Civic Duty


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I was summoned for jury duty earlier in the month, and the experience taught me a couple of random things:

First, jurors get paid diddly squat. For my two and half days I received from the great state of Alabama a whopping $33 — $10 a day plus $1 a day mileage (5 cents a mile).

Second, there’s a lot of crime going on out there. This particular week, in my county alone, were more than 200 criminal and civil cases on the courts’ dockets. Not only that, but of the panel of 30 that I was assigned to, more than half of us had been a victim of some sort of crime, ranging from home burglaries and theft, to muggings and automobile break-ins. That’s a lot of crime. People should stop committing crimes, ya know.

Another thing: innocent until proven guilty is a weighty thing. In the case for which I was selected (Note: the case wasn’t actually tried; a mistrial was declared, for reasons unbeknownst to me, shortly after opening arguments), a person was accused of stealing money from the retail store where they worked, by making up fraudulent returns and pocketing the money themselves. The alleged proof of this was the store’s inventory records that showed returns were made but showed that the items returned were never re-entered into inventory.

On the one hand, it seems cut and dry. The merchandise is missing, maybe it’s missing because someone made up fraudulent returns. Maybe. Or, as the defense suggested, maybe the inventory records aren’t well kept and discrepancies in the system don’t necessarily mean the items aren’t or were never there. Or, maybe the inventory really is missing but the person accused isn’t the one who was doing it. Maybe the manager had it out for the employee and set them up to take the fall and it was really the manager all along.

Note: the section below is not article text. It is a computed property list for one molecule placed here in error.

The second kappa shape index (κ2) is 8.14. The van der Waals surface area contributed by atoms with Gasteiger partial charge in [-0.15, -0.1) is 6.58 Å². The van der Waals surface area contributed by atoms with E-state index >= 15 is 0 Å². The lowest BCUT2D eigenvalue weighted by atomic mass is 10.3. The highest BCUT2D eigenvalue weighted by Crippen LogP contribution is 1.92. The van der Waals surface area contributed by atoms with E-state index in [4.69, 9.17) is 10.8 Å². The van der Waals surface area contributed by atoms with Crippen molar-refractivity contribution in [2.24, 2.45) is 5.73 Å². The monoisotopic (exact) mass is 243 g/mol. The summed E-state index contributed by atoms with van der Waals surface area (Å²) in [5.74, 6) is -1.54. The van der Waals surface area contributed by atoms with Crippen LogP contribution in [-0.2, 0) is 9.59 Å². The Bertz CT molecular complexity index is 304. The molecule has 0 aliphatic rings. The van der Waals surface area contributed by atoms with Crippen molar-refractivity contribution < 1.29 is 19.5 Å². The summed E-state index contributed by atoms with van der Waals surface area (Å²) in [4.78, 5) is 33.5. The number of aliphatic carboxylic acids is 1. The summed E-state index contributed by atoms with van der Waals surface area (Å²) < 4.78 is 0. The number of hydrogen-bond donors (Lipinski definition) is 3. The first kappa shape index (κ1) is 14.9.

Can you tell I watch too much Law & Order?

Well, holes like that could be poked in both sides of the case. Maybe the person really did steal, like the prosecutor said, and they’re using any defense they can to avoid punishment. If the case had moved forward, we jurors would have had to sort all that out. So I said all of that to say this: being a juror is a HUGE responsibility and not to be taken lightly. The decision we were to make was HUGE — life changing — for the person accused.

If we found the person guilty, a guilty verdict would affect their finances as they’d most likely have to pay the money back to the store, and it might affect their future career, to have a conviction like that on public record. If we didn’t find the person guilty, then maybe it allows them to be hired again in the future and to steal again, and then, of course, the store is out the inventory and the money that was allegedly taken, so the decision affects the store too.

After all of those possibilities, I’m kinda glad it went to mistrial because discerning things like truth in a sea of doubt, reasonable or otherwise, is tough business, perhaps tougher than this girl wants to crack.

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